Dan Hill, a pioneer in using facial coding to create emotional metrics, believes emotions matter. A fellow presenter at the Total Customer Experience Leaders Summit in Boston, Hill reinforced that the experience for a customer is a story—with a plot, tension and conflicts that need to be resolved and rationalized. In order to understand how to make the customer experience mean something to our customers, we must understand the impact of emotions on decision-making—what we feel, think and do as customers.
Medical science has proven that 95 percent of our mental activity is subconscious. Our actions are intuitive and we think more often in images, not words. We feel before we think, and we buy emotionally. In fact, feelings happen five times more quickly than our sensory or rational thinking brain. Our emotional brain sends ten times as much information to our rational brain for processing.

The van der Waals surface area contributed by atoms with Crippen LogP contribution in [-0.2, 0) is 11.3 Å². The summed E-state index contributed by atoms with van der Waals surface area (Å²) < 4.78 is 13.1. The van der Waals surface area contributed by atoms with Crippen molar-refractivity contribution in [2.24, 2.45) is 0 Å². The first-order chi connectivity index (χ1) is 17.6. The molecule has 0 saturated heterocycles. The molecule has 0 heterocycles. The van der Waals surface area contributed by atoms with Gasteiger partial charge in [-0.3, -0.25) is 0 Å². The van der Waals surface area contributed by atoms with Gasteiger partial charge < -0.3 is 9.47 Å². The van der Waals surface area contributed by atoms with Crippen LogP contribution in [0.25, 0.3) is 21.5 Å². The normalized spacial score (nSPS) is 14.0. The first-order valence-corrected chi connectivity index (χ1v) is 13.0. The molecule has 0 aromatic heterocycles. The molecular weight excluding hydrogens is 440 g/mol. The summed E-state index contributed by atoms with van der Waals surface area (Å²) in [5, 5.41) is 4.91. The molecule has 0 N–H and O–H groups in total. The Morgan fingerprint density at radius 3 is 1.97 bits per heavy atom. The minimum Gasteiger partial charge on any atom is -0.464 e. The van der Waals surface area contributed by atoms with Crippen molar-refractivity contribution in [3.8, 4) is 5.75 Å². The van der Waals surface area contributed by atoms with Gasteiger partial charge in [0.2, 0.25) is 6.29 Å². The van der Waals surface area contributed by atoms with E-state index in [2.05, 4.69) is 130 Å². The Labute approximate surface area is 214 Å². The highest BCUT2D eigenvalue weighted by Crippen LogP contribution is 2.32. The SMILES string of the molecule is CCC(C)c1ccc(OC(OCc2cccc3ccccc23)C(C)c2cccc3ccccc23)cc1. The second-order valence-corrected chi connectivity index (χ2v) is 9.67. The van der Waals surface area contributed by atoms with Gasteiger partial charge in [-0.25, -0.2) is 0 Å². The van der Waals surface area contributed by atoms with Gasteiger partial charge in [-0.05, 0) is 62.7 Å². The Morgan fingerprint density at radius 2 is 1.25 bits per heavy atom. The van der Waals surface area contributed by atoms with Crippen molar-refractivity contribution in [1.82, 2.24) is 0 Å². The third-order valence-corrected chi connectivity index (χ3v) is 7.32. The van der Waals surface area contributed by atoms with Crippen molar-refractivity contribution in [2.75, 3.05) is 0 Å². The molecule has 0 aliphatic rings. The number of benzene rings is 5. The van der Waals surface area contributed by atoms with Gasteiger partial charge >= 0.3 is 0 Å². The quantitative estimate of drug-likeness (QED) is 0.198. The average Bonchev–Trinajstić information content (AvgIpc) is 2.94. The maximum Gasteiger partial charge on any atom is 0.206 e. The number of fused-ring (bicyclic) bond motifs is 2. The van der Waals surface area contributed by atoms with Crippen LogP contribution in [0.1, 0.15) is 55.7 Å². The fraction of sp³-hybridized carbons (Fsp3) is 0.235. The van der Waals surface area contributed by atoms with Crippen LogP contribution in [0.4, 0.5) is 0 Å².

Charles Darwin started the study of human emotions in 1872 with the publication ofThe Expression of the Emotions in Man and Animals. Dr. Paul Ekman in Emotions Revealed identified 43 facial muscles which express universal core emotions including happiness, surprise, disgust, contempt, sadness, anger and fear. Walt Disney was the first person who understood the importance of emotions in business. He leveraged the combination of emotions and the customer experience to create the happiest place on earth.
By recognizing and understanding the impact of emotions on the customer experience, companies can design more emotive marketing campaigns which have proven to be more successful than advertisements based on rational thinking.
The future of marketing will be centred on ensuring our messages are “on emotion”. Emotional appeal advertising messages are highly effective helping to create the story about the experience. Rolf Jenson, author of The Dream Society wrote “the story is the product—the rest is just production”.